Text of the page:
Oxide-dispersion-strengthened steel were produced by mechanical alloying with milled Y2O3 powder in a ball mill at room temperature (ODS-RT) and at -150 ℃ (ODS-LT). Both samples were exposed to air for 6000 h at 800 ℃ for examining their long-term oxidation resistance at a high temperature. After long-term exposure both samples showed subsurface degradation occurred concurrently such as internal precipitation, phase formation, and phase dissolution. It was associated with scale formation including a large number of short-circuit diffusion paths, which led to the rapid formation of a dense and stable protective oxide film in the initial oxidation stage. The resulting oxide scaling kinetics were more sluggish for ODS-LT compared with ODS-RT. A correlative characterization method involving transmission electron microscopy and atom probe tomography was used to determine factors affecting different oxidation kinetics. Nano-precipitate (NP) analysis showed that Y–Ti–O NPs were present at the grain boundaries of ODS-RT and that ODS-LT contained Y–Ti–O(N) NPs and a sub-micrometer-sized TiN precipitate. An assessment of segregation phenomena along with interfacial energies calculated using the Gibbsian interfacial excess showed that the behavior of Y atoms played a key role in clustering, and segregation at the interfaces. The calculated partial radial distribution function of major constituents indicated that the NPs in the two alloys had different Y content. Excess Y atoms segregated at the matrix/oxide interface in ODS-LT inhibited oxide growth. Therefore, Y atoms can be considered as a controlling factor for the oxidation rate at high temperatures.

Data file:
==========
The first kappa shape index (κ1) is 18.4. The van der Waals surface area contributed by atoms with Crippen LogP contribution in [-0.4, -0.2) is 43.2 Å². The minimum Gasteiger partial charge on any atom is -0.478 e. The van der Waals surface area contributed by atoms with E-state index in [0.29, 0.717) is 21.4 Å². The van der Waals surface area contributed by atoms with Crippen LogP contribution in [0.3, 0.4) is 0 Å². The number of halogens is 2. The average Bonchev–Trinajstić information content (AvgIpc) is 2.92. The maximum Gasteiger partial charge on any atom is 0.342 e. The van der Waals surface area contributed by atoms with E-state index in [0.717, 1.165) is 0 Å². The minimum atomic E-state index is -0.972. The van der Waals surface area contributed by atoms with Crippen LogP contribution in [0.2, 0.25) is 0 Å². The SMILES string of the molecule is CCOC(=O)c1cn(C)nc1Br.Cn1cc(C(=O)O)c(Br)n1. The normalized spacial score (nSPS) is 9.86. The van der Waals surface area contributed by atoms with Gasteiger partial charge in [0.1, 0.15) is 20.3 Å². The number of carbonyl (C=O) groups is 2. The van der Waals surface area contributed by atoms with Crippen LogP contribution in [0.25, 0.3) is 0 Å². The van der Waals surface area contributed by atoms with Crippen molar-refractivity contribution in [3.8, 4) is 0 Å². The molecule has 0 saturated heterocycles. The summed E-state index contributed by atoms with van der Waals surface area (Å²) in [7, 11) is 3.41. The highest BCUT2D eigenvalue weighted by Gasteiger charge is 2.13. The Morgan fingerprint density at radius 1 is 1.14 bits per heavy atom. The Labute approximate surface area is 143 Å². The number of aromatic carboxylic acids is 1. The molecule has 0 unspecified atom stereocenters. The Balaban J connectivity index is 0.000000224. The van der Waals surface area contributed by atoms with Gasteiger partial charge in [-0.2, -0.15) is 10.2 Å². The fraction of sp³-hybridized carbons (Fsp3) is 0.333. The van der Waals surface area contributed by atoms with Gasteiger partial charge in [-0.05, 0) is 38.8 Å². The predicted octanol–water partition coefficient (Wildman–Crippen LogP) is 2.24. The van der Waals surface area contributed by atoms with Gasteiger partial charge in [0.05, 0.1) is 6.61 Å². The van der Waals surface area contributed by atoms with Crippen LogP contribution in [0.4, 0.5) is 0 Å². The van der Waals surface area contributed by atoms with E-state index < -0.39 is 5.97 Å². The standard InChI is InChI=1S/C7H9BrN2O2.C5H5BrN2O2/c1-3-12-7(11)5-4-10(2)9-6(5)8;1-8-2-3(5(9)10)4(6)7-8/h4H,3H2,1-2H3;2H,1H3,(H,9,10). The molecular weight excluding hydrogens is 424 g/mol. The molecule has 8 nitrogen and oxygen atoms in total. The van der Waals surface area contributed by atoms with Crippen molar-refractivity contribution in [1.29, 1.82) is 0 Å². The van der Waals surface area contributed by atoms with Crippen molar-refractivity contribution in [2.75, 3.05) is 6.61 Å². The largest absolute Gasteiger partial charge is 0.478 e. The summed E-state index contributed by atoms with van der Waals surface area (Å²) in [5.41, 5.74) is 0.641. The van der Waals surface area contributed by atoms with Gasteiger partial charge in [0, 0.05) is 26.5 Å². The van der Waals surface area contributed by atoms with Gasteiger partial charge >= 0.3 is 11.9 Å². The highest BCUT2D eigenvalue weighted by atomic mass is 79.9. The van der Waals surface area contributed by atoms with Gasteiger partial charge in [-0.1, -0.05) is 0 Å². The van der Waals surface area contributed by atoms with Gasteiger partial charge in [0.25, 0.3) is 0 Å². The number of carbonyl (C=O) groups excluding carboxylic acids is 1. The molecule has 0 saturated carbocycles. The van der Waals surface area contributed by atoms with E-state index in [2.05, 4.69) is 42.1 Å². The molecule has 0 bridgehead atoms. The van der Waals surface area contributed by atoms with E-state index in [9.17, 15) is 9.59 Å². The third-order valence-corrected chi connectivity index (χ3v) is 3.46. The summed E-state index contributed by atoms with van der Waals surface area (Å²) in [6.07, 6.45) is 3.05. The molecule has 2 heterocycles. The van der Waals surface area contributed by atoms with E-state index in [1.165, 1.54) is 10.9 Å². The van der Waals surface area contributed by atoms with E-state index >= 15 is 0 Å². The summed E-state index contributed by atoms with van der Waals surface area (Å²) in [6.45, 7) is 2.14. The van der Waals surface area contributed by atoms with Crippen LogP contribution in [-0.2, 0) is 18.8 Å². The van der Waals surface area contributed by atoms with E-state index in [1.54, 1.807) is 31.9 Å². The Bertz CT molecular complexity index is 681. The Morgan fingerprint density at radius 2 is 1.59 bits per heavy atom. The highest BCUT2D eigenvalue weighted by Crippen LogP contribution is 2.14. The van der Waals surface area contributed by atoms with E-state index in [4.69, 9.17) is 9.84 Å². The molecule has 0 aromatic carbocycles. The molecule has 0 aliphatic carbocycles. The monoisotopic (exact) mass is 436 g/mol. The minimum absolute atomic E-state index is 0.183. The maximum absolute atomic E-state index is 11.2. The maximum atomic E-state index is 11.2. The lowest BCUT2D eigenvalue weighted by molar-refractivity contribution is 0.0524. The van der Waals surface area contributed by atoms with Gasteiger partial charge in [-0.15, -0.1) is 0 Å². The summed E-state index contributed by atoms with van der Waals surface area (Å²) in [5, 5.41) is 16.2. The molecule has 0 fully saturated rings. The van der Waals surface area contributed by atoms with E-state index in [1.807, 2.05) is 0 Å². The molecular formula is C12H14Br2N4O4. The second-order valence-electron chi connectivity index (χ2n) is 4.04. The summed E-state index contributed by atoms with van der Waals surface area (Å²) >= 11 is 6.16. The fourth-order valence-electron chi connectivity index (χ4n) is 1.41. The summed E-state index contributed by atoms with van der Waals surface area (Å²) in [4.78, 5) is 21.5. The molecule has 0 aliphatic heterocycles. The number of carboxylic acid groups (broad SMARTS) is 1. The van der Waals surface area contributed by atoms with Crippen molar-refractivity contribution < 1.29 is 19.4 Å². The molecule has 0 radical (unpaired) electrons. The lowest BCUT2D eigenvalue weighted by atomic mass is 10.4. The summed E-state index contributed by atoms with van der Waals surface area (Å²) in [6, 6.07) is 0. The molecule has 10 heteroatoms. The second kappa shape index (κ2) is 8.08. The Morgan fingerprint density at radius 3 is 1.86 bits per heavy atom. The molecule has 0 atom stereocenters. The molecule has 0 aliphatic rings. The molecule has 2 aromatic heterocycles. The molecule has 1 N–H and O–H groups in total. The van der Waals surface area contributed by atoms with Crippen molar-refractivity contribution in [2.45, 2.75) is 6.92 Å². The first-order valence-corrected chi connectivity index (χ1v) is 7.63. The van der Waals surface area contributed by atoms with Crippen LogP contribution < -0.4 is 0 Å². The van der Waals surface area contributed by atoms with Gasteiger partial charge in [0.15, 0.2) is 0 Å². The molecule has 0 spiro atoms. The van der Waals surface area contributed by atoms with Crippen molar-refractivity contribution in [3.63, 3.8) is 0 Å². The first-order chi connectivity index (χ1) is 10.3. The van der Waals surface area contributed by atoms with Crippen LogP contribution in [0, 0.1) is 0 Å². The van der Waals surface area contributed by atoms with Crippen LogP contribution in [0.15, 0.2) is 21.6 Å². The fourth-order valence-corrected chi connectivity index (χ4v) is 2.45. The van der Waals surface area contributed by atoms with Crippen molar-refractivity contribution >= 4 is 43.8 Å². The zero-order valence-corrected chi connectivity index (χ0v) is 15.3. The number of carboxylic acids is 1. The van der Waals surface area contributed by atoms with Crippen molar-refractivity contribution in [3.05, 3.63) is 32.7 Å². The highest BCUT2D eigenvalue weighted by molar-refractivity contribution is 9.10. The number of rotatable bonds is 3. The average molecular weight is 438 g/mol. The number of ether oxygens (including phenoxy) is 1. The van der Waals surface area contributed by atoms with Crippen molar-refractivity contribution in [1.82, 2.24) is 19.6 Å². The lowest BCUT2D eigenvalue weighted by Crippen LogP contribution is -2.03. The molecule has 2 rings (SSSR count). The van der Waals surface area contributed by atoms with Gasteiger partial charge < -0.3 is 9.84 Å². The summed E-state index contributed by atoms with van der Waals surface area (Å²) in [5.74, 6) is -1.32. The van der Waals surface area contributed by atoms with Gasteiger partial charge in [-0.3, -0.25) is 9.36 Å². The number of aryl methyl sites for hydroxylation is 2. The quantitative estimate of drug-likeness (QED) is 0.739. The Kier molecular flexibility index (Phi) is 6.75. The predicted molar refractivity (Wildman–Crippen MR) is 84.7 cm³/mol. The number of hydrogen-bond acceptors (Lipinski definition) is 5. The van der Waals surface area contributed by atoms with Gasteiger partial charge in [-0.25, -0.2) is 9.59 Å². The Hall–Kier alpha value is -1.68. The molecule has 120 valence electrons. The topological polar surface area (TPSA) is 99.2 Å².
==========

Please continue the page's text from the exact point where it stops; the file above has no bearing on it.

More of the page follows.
- Atom probe tomography
- Oxide-dispersion-strengthened steel
ASJC Scopus subject areas
- Electronic, Optical and Magnetic Materials
- Ceramics and Composites
- Polymers and Plastics
- Metals and Alloys